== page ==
The Rules of the Kitchen

Vol XLVIII, For Anacreon

Translations and Divagations from the Poet Anacreon

Ανακρείοντα, τό μὲν γλυκὺ κεîνο μέλισμα νέκταρος, ...

― The Palatine Anthology


Anacreon the poet was born in Teos, in Ionia, about 570 BCE. Later he moved to Samos and then to Athens, where he spent most of his long life. He was well known in antiquity, and was men­tioned by Cicero, Horace, Plato (‘the wise Anacreon’ – Phaedrus), Diogenes, and others. A statue of Anacreon, portraying him old, drunk, bald, and singing to the accompaniment of his lyre, was raised on the Athenian Acropolis. No trace of it remains.

There is a long tradition, known as the ‘Anacreontea,’ of poem-making in imitation of Anacreon, or expanding on some frag­ments of his life and work. Among other curiosities, the U.S. national anthem is sung to the tune of the English drinking-song “To Anacreon in Heav’n.” For Anacreon is the latest essay in this tradition.



Today my song is
all about the Trojan War,
bustling and clanging
and vaunting and blood. But
my poor song wept in despair,
and said it knew nothing but



Here’s a song for you,
I made it up myself;
and another gift I made,




There he is, old Anacreon,
butt of jokes and pranksters,
one shoe gone, song off-key,
his lover somewhere
else with someone else.

Father Dion keep him safe;
protect his soul from —




I’ve looked into his poems
(nothing rhymes,
raucous numbers,
wandering lines);
nothing worth reciting there
— but after a drink or two
they don’t sound half bad.


There I was
minding my own business
just lying there
on the anvil
speaking of nothing in particular
when Eros
slammed me with his hammer,




Here comes the ship of fifty oars
to take me home that rich
Hipparchus sent. So why am I so sad?
“Fifty whores” was what I thought he said.




Why do all the women
think they need perfume?
Give me your own hot scent
and let it flow with mine.



Well here I am again
life of the party
trying to keep all twenty strings
in tune. Next time

the uke!




Many men love you
but only I know you

Many men want you
but only I have you

Stay, this moment.




“You call these hymns?
They’re all about sex!
Where are the gods?”

Here, right here . . .



I took the garland from
his withered head
and placed it on my own.
Fool I was! Now Eros has me
captive in his hand.




Love? Those chafing bonds
and all the unsought bondage that implies?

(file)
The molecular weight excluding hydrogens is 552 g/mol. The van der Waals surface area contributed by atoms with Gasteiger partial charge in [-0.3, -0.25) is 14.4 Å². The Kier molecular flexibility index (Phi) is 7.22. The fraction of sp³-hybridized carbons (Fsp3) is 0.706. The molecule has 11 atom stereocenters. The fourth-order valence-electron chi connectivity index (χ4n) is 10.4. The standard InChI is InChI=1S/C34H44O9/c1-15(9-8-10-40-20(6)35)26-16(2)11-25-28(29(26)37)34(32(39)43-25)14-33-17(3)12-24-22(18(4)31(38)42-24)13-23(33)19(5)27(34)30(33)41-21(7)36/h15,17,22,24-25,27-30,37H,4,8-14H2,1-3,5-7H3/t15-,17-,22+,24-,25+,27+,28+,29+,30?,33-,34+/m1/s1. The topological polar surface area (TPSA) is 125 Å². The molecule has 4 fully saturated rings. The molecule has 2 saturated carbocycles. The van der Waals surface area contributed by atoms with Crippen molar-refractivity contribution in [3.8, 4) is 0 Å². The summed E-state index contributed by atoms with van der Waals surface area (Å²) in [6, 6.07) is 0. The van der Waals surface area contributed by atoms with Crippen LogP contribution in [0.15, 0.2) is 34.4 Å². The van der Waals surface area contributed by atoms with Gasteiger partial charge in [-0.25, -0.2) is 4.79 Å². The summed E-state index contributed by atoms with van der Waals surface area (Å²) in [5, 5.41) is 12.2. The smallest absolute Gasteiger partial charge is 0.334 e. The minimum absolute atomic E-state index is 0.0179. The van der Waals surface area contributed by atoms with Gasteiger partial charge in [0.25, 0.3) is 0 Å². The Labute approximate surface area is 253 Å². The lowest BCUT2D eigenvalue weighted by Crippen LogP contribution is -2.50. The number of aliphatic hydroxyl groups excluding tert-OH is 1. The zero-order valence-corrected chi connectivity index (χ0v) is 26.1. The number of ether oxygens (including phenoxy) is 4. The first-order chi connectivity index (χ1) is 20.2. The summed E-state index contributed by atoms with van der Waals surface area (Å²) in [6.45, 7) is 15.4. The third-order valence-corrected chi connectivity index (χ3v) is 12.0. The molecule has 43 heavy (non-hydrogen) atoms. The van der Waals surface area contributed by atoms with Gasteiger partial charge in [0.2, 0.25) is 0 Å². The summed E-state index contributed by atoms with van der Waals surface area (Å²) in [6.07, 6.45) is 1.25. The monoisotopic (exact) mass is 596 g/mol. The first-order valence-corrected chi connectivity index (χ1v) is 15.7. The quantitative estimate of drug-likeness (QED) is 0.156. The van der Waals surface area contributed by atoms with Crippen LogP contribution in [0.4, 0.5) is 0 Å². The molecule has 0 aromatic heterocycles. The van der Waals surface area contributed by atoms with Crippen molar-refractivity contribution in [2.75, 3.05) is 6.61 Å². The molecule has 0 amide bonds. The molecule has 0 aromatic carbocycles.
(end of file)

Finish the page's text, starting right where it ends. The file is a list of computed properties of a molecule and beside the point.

Thanks be to thee
Great Dion,
for freeing me from these.




Why am I praying up to bright
Apollo, sun-blind in the light?
Because the lusty gods
I prayed to
didn’t turn that young man’s
love to me;
and so at last I’m trying



Your wife thinks
you’re at the office;
demonstrate for her delight,
when you get home,
what I do to you tonight.



When he sings
(no matter if he hits three strings instead of two)
(no matter if he leans against the door
because he’s drunk
as a skunk) —
my breath stops,
an excess of



can you color
the ways of our love?
Can your oils portray
our movements,
the shifting glance
of skin on skin,
how our cries
together shape
our mouths? No, you
show one moment only,
a time so
it never was.


We speak so calmly
you not knowing that
beneath my blushing skin
is a pounding heart
that wants to be much nearer




No one has sung
to Eros
(Plato said so himself)
till I did. Why
should the sober gods
have all the hymns?




Count all my loves?
Can you number
the leaves on the trees
or waves of the sea?

But I, in Eros’ laughing
grasp, I count each lover


Why does he write
that jangling meter?
Responsible Comment
has no place in that!




I thought
we reached agreement.
I thought after all our talk
that you agreed to fuck
just me and keep away
from him;

but now I see you dreamy-faced
and moony, fingering the parts
he fondled last.




She has the scent of a god
upon her, and now
she has mine, too!


Your love stunts
cannot sway me,
Knight, I’m immune
to Jedi tricks; no,
love has no hold on me,
just sex!




He alone
moved the music
instead of its moving




He was really sober
all the time. That
falling down? Just
show and farce.
On the floor,
he had a better view.


Let me go, Trouble,
have nothing to do with me now.

Grant me peace if you can see me,

Let me know
you no more.




Mother, you should have
carried me to the sea;
you should have cast me
in among its curling waves
at birth; and let some other man
be known as me.




Let me die of bitches
or drink, or too many men
had too many ways,

But not like this.



Not least among the noble hearts
for whom we heap up wreaths,
Anacreon, we honor you:
may you learn at last to smite the lyre
better than you did in life;
may you sing in tune at last;
may the flowered garland in your hair
be ever-fresh, and come to that,
may your hair — not leave next time
before the rest of you!




Too bad about the
world; it wasn’t much but
now it’s gone.


miss it.